Campus Map and Facilities
Ohio State University - B.S.
Yale University - M.S.
Andrew Watson and his family came to the Academy from the Potomac School in McLean, Virginia in 2001. Prior to their ten years in the D.C. area, the Watsons taught and lived at the Fountain Valley School in Colorado Springs. A native of Ohio, Andy studied at Ohio State University and Yale University before beginning his teaching career at a public school in Dayton, Ohio. His interests include his family, reading, music, and outdoor activities. He and his wife Carol have three daughters, Madeleine '08, Elizabeth '10, and Corinne '10. Along with his Academy work, Andy shares and learns through professional outreach. Over time, this work includes chairing the Harvard Principals' Center National Advisory Board, teaching at the National Association of Independent School's (NAIS) Institute for New School Heads, serving on boards and advisory boards for the New Mexico Community Foundation and its Elev8 initiative, the United Way’s Center for Nonprofit Excellence, Albuquerque's Tricklock Theatre Company, and New York-based Educational Records Bureau (ERB). In addition, he has chaired Independent School Association of the Southwest evaluation teams for Kinkaid School (Houston, TX), St. Mark’s School (Dallas, TX), and Colegios Peterson (Mexico City).
Follow Andrew Watson on Twitter
The Academy Today
About Our Mission
|A Moment on Campus: 1973 and 2013|
Here on campus, we continue to explore initiatives like the Global Online Academy and our yearly themes, but we always remember that there are moments of inspiration, personalization, and life whose power comes from the presence of a teacher and students in small group or one-on-one settings. I was reminded of this today when History Department Chair Sid Stockdale passed along the short version of his family story, from forty years ago. A very special, personal moment at an independent school back then, echoing in the lives of students today:
I want to share an important anniversary with you that has personal significance to me. Today, January 23, 2013 is the fortieth anniversary of the cease-fire in Vietnam.
On this day in 1973 I was a senior (6th former) at South Kent School in Connecticut and as I was walking down the hallway in the dorm a faculty member, Henry Milton, raced out of his door, excitedly grabbed me and said, “Come in here, you’ve got to see this!” In his apartment the television was on and President Nixon was giving a news conference and announcing that a cease-fire had been arranged, that American troops were being withdrawn and that American Prisoners of War would be released in a matter of weeks. It was a surreal moment, and one that I thought back to many times in the following months and years. It was like a new starting point for the rest of my life; someone had thrown a switch and the old black and white image was suddenly technicolor.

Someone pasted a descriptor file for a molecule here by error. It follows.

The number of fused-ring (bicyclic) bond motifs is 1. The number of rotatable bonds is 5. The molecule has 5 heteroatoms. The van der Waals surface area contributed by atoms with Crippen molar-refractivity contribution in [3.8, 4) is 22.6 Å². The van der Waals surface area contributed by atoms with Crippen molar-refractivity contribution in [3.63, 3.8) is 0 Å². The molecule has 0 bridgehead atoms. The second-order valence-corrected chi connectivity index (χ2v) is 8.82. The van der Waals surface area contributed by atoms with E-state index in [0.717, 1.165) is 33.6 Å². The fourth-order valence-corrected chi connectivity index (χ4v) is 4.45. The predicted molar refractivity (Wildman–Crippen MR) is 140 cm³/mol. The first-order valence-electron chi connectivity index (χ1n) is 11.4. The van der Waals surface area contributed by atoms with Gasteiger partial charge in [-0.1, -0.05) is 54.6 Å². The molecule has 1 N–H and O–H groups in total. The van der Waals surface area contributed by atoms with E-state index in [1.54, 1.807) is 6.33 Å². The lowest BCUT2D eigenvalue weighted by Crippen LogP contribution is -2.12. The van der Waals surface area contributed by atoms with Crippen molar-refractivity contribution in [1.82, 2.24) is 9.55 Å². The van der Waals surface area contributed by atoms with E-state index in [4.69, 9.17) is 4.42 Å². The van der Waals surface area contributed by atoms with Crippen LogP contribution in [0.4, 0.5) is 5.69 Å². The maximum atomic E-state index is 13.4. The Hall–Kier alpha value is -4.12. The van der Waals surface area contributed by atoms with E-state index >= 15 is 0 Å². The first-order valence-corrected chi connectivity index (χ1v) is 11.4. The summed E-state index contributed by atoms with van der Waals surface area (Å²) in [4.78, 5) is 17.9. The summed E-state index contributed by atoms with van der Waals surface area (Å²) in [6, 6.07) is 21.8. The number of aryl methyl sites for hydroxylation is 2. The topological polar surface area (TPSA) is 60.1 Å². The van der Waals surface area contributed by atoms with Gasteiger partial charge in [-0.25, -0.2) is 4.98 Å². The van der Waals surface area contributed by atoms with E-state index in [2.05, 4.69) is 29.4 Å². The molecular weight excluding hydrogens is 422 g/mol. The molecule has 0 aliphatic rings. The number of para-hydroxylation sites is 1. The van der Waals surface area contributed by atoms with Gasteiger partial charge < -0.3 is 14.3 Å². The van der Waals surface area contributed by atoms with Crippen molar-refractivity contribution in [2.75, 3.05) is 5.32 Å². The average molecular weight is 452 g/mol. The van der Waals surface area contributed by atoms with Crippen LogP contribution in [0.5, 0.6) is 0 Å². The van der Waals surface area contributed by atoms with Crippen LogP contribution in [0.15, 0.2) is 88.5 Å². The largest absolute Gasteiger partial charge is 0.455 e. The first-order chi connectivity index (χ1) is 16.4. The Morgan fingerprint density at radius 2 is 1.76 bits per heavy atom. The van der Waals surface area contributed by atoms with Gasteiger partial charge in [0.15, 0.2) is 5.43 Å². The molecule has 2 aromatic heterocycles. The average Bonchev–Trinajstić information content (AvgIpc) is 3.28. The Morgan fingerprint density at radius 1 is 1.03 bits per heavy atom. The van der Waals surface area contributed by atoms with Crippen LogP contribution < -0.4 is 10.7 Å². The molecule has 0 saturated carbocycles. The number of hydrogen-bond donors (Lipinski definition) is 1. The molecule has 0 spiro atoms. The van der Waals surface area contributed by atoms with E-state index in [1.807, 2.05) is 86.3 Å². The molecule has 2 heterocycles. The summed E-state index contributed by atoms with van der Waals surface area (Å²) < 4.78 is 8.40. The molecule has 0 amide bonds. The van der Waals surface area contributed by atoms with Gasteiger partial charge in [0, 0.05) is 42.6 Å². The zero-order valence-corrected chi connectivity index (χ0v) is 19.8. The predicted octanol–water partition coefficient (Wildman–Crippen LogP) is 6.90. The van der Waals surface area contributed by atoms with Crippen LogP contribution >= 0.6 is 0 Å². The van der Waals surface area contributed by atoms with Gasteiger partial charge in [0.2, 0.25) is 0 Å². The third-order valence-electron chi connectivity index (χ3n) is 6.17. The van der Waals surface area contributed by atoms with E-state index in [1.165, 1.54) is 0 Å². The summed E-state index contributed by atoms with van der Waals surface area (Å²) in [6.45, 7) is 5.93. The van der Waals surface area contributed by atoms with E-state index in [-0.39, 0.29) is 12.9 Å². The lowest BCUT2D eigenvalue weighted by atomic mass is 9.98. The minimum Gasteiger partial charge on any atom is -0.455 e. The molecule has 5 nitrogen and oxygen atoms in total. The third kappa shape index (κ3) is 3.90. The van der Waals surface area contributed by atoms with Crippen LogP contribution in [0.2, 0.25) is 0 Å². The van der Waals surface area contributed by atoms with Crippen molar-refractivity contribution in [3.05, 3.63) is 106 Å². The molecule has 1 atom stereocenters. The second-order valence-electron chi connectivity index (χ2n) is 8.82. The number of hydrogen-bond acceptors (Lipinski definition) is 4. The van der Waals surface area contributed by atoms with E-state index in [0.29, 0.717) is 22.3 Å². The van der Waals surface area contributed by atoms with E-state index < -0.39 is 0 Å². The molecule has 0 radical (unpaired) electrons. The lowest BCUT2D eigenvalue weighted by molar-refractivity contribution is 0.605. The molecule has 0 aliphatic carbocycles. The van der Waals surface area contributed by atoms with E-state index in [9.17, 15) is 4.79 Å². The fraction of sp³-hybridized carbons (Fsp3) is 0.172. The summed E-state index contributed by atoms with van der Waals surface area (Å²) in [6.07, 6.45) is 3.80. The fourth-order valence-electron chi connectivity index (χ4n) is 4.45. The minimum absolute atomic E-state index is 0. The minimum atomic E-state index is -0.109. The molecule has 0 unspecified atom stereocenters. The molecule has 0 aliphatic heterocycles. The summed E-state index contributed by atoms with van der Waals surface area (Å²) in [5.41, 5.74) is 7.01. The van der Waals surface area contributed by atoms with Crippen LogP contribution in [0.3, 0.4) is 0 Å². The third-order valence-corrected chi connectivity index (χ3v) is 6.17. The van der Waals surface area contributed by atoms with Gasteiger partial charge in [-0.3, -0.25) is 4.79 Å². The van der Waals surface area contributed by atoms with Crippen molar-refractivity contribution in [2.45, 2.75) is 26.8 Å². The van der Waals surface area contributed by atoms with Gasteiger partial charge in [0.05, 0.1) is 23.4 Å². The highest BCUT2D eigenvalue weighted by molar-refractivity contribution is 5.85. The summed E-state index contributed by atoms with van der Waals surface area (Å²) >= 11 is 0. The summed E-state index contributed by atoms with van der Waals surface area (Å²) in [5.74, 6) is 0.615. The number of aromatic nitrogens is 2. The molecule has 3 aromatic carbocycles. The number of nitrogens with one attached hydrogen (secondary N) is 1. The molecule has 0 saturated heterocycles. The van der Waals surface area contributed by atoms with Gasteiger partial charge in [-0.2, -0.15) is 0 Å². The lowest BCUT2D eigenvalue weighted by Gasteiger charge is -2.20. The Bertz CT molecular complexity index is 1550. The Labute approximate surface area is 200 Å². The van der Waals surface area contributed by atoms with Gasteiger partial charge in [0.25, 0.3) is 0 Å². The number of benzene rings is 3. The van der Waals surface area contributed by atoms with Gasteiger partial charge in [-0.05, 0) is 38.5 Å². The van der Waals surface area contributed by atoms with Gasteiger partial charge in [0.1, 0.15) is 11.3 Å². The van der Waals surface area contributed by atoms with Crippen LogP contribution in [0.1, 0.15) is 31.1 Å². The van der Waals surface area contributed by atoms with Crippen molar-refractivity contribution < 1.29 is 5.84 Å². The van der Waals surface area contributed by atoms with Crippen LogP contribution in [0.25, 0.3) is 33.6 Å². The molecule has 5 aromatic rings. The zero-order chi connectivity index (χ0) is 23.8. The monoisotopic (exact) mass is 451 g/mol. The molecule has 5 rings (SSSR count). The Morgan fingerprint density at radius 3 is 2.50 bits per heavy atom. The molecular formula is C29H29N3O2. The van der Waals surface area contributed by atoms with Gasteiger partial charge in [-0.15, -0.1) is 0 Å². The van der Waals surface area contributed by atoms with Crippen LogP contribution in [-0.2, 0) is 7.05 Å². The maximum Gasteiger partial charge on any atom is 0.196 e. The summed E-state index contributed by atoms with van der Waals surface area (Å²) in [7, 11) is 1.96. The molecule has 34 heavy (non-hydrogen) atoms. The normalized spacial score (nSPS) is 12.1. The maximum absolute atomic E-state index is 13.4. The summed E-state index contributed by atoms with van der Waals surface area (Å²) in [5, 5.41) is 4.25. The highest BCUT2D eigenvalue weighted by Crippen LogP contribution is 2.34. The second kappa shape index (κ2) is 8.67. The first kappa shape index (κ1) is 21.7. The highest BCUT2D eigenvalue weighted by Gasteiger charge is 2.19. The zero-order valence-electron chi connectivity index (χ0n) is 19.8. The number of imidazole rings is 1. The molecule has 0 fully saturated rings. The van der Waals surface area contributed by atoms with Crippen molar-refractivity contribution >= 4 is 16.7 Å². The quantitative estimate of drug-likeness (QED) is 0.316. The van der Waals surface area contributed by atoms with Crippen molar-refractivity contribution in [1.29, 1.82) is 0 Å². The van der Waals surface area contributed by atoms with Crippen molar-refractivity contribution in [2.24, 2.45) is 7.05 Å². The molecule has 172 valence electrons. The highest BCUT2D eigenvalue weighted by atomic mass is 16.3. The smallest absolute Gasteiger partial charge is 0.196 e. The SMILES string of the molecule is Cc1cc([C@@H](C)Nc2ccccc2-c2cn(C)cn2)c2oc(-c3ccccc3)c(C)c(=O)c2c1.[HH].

I had last seen my father in the spring of 1964 when he left San Diego aboard the USS Oriskany with his fighter squadron (VF-51). I was in the fourth grade. So today, January 23rd, will always have special meaning to me. —Sid Stockdale
Sid’s father, for those of you new to this story, was Admiral James Stockdale, one of the most revered leaders in naval history. Part of his story was recounted by Jim Collins in Good to Great; it is a powerful lesson to consider, one that connects well with the challenges we face today at the Academy and in the world. Paraphrasing from Collins' book, in speaking of his time in captivity Admiral Stockdale relates that:
I never lost faith in the end of the story, I never doubted not only that I would get out, but also that I would prevail in the end and turn the experience into the defining event of my life, which, in retrospect, I would not trade.
When Collins asked who didn’t make it out of Vietnam, Stockdale replied:
Oh, that’s easy, the optimists. Oh, they were the ones who said, ‘We’re going to be out by Christmas.’ And Christmas would come, and Christmas would go. Then they’d say, ‘We’re going to be out by Easter.’ And Easter would come, and Easter would go. And then Thanksgiving, and then it would be Christmas again. And they died of a broken heart. Stockdale then added: This is a very important lesson. You must never confuse faith that you will prevail in the end — which you can never afford to lose — with the discipline to confront the most brutal facts of your current reality, whatever they might be.
Collins went on to describe the ability to hold these two ideas at once as the Stockdale Paradox.
We often face circumstances as a school and as individuals that call for thinking such as Admiral Stockdale’s, that perhaps even call for his courage.
|I invite you to e-mail me with questions or reactions to these comments or to previous blog posts, or with your thoughts about any of Albuquerque Academy's efforts. Thank you!|